ABA Calls for Improvements to Disability Benefits Review Process
Posted Feb 2, 2004 1:24 AM CST
By Rhonda McMillion
Many of the elements in a plan by the U.S. Social Security Administration to improve the appeals process for decisions on disability benefits reflect recommendations put forth by the ABA at recent congressional hearings and in meetings with SSA officials.
Some 13 million Americans and their families depend on benefits provided under the Disability Insurance Benefits and Supplemental Security Income programs the SSA administers. The process has been plagued, however, with backlogs and administrative problems that have caused claimants and their families to wait up to three years for their appeals to move through the system.
SSA Commissioner Jo Anne Barnhart unveiled the plan in September at a House Ways and Means subcommittee hearing.
The ABA has maintained an interest in the disability review process since the House of Delegates approved recommendations for improving the process in 1986. Delays “have a profound effect on public confidence in the agency, on agency staff and, most significantly, on claimants who desperately need the benefits,” said John H. Pickering of Washington, D.C., during congressional testimony. He is commissioner emeritus of the ABA Commission on Law and Aging and past chair of the Senior Lawyers Division.
In addition to those entities, groups that have been at the forefront of the ABA’s efforts in this area include the Judicial Division and the Section of Administrative Law and Regulatory Practice.
Pickering said the ABA is particularly supportive of the SSA goal of making a correct decision as early as possible. The ABA maintains that improving the quality of intake and development of evidence early in the process will result in fewer appeals and a reduction in backlogs.
Proposals to streamline appeals are among the elements in the SSA plan that were cited as positive steps by ABA President Dennis W. Archer of Detroit in a follow-up letter sent to Barnhart in December.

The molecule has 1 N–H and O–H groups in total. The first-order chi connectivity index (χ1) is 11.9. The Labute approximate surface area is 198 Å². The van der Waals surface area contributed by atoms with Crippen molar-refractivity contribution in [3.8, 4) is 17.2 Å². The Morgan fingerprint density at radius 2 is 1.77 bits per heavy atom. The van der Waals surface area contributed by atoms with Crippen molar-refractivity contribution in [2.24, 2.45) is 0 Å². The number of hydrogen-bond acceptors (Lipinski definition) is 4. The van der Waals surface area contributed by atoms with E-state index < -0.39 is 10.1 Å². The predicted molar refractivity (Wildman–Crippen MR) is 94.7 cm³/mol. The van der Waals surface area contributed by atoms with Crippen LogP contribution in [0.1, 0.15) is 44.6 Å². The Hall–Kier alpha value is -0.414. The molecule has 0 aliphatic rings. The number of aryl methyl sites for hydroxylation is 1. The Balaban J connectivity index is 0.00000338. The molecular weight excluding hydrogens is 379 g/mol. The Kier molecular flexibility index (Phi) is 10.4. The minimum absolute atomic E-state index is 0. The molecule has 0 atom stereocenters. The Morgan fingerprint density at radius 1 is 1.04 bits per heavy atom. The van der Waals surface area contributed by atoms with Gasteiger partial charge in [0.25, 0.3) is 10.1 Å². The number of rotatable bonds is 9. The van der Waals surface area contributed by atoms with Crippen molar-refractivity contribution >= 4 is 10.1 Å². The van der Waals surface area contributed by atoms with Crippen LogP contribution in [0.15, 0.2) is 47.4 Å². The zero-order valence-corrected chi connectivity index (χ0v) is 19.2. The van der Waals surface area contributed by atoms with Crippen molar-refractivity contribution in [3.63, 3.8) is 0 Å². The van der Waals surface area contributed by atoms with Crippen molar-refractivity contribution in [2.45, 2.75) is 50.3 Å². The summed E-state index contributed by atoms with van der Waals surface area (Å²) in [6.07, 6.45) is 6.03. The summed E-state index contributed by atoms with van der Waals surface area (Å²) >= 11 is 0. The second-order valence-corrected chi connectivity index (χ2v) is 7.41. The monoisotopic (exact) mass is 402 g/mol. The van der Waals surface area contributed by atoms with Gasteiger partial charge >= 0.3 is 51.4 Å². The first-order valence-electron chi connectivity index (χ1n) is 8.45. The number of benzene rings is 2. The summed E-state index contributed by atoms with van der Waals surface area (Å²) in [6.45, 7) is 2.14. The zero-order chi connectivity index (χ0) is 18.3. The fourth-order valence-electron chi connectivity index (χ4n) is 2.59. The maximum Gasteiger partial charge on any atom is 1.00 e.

The initial claims decision and the first stage of appeals now occur at the state level. The SSA plan would replace reconsideration by a state agency of its initial decision with an independent assessment by a new federal reviewing official. If that official denies the claim, he or she would send a report to the claimant explaining why the claim should be denied or identifying evidence that would support it on further appeal. If the claimant appeals, a de novo hearing would be held before an administrative law judge, who also would receive the reviewing official’s report.
The SSA plan would allow administrative law judges to issue rulings immediately after hearings and would eliminate the appeals council to which claimants may go for reconsideration of ALJ decisions rejecting claims. Instead, some decisions would be reviewed by a quality control staff. If this results in disagreement, the claim is submitted to an oversight panel for a final agency determination that could be appealed to federal district court.
The ABA has taken no position on eliminating the appeals council, Archer said, but favors limiting its reviews to clear errors of law or lack of substantive evidence for factual conclusions. Archer said the ABA is particularly pleased that the proposed plan retains the claimant’s right to a nonadversarial hearing before an administrative law judge empowered to issue rulings independently.
Barnhart described the SSA plan as the “first step of a collaborative process.” She has indicated that before regulations are drafted, she will confer with Bush administration officials, Congress, state disability determination services, and interested organizations and advocacy groups, including the ABA.
Rhonda McMillion is editor of Washington Letter, an ABA Governmental Affairs Office publication. This article discusses advocacy efforts by the ABA relating to issues being addressed by Congress and the executive branch of the federal government.